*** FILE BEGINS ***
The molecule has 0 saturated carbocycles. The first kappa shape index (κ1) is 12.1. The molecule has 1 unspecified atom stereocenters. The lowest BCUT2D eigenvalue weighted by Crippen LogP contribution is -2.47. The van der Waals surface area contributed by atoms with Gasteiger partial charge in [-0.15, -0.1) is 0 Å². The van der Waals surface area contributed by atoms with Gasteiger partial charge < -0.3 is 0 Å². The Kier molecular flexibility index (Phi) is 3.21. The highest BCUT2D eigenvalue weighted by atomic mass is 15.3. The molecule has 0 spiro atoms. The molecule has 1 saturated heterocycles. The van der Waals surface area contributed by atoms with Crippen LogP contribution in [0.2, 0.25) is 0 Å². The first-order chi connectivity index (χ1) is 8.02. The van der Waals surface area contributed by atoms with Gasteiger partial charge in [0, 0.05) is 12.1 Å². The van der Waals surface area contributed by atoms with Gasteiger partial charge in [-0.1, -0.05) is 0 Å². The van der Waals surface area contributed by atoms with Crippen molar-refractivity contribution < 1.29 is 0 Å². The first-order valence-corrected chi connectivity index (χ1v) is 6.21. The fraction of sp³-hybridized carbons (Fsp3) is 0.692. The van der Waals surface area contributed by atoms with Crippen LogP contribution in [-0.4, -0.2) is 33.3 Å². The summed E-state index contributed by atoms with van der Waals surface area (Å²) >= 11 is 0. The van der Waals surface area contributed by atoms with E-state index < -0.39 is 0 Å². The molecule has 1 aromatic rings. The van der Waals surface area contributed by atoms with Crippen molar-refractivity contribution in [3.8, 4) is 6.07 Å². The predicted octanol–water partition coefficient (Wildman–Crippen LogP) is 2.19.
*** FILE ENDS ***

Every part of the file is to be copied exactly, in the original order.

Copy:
The molecule has 0 saturated carbocycles. The first kappa shape index (κ1) is 12.1. The molecule has 1 unspecified atom stereocenters. The lowest BCUT2D eigenvalue weighted by Crippen LogP contribution is -2.47. The van der Waals surface area contributed by atoms with Gasteiger partial charge in [-0.15, -0.1) is 0 Å². The van der Waals surface area contributed by atoms with Gasteiger partial charge < -0.3 is 0 Å². The Kier molecular flexibility index (Phi) is 3.21. The highest BCUT2D eigenvalue weighted by atomic mass is 15.3. The molecule has 0 spiro atoms. The molecule has 1 saturated heterocycles. The van der Waals surface area contributed by atoms with Crippen LogP contribution in [0.2, 0.25) is 0 Å². The first-order chi connectivity index (χ1) is 8.02. The van der Waals surface area contributed by atoms with Gasteiger partial charge in [0, 0.05) is 12.1 Å². The van der Waals surface area contributed by atoms with Gasteiger partial charge in [-0.1, -0.05) is 0 Å². The van der Waals surface area contributed by atoms with Crippen molar-refractivity contribution < 1.29 is 0 Å². The first-order valence-corrected chi connectivity index (χ1v) is 6.21. The fraction of sp³-hybridized carbons (Fsp3) is 0.692. The van der Waals surface area contributed by atoms with Crippen LogP contribution in [-0.4, -0.2) is 33.3 Å². The summed E-state index contributed by atoms with van der Waals surface area (Å²) >= 11 is 0. The van der Waals surface area contributed by atoms with E-state index < -0.39 is 0 Å². The molecule has 1 aromatic rings. The van der Waals surface area contributed by atoms with Crippen molar-refractivity contribution in [3.8, 4) is 6.07 Å². The predicted octanol–water partition coefficient (Wildman–Crippen LogP) is 2.19.